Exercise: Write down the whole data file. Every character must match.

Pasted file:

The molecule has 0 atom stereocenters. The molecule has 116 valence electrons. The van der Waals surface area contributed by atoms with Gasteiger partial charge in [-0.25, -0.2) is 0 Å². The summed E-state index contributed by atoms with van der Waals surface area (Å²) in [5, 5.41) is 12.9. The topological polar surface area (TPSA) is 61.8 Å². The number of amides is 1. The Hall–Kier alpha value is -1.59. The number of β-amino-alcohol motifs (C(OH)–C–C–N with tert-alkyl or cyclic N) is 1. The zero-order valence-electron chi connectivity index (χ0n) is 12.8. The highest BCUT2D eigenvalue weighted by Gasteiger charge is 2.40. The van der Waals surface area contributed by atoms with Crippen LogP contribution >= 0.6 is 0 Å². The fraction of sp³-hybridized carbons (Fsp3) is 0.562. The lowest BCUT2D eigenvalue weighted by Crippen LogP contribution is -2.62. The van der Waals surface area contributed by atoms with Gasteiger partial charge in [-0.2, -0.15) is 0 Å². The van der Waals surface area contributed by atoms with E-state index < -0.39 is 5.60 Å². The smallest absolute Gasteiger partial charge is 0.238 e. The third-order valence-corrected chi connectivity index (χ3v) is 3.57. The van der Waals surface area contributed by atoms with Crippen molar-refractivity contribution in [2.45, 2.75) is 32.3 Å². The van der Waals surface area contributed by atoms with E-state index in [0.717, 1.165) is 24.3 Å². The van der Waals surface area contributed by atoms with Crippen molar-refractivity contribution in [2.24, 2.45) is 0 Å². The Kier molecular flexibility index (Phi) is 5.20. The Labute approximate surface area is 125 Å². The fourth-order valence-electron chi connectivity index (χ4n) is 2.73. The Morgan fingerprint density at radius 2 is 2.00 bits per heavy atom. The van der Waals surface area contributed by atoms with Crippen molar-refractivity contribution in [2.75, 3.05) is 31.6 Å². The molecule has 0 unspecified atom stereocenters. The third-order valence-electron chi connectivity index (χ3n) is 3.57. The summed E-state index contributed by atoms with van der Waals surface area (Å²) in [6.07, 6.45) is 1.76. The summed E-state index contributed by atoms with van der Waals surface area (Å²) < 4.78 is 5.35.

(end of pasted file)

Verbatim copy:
The molecule has 0 atom stereocenters. The molecule has 116 valence electrons. The van der Waals surface area contributed by atoms with Gasteiger partial charge in [-0.25, -0.2) is 0 Å². The summed E-state index contributed by atoms with van der Waals surface area (Å²) in [5, 5.41) is 12.9. The topological polar surface area (TPSA) is 61.8 Å². The number of amides is 1. The Hall–Kier alpha value is -1.59. The number of β-amino-alcohol motifs (C(OH)–C–C–N with tert-alkyl or cyclic N) is 1. The zero-order valence-electron chi connectivity index (χ0n) is 12.8. The highest BCUT2D eigenvalue weighted by Gasteiger charge is 2.40. The van der Waals surface area contributed by atoms with Crippen LogP contribution >= 0.6 is 0 Å². The fraction of sp³-hybridized carbons (Fsp3) is 0.562. The lowest BCUT2D eigenvalue weighted by Crippen LogP contribution is -2.62. The van der Waals surface area contributed by atoms with Gasteiger partial charge in [-0.2, -0.15) is 0 Å². The van der Waals surface area contributed by atoms with E-state index < -0.39 is 5.60 Å². The smallest absolute Gasteiger partial charge is 0.238 e. The third-order valence-corrected chi connectivity index (χ3v) is 3.57. The van der Waals surface area contributed by atoms with Crippen molar-refractivity contribution in [2.45, 2.75) is 32.3 Å². The van der Waals surface area contributed by atoms with E-state index in [0.717, 1.165) is 24.3 Å². The van der Waals surface area contributed by atoms with Crippen molar-refractivity contribution in [2.24, 2.45) is 0 Å². The Kier molecular flexibility index (Phi) is 5.20. The Labute approximate surface area is 125 Å². The fourth-order valence-electron chi connectivity index (χ4n) is 2.73. The Morgan fingerprint density at radius 2 is 2.00 bits per heavy atom. The van der Waals surface area contributed by atoms with Crippen molar-refractivity contribution in [2.75, 3.05) is 31.6 Å². The molecule has 0 unspecified atom stereocenters. The third-order valence-electron chi connectivity index (χ3n) is 3.57. The summed E-state index contributed by atoms with van der Waals surface area (Å²) in [6.07, 6.45) is 1.76. The summed E-state index contributed by atoms with van der Waals surface area (Å²) < 4.78 is 5.35.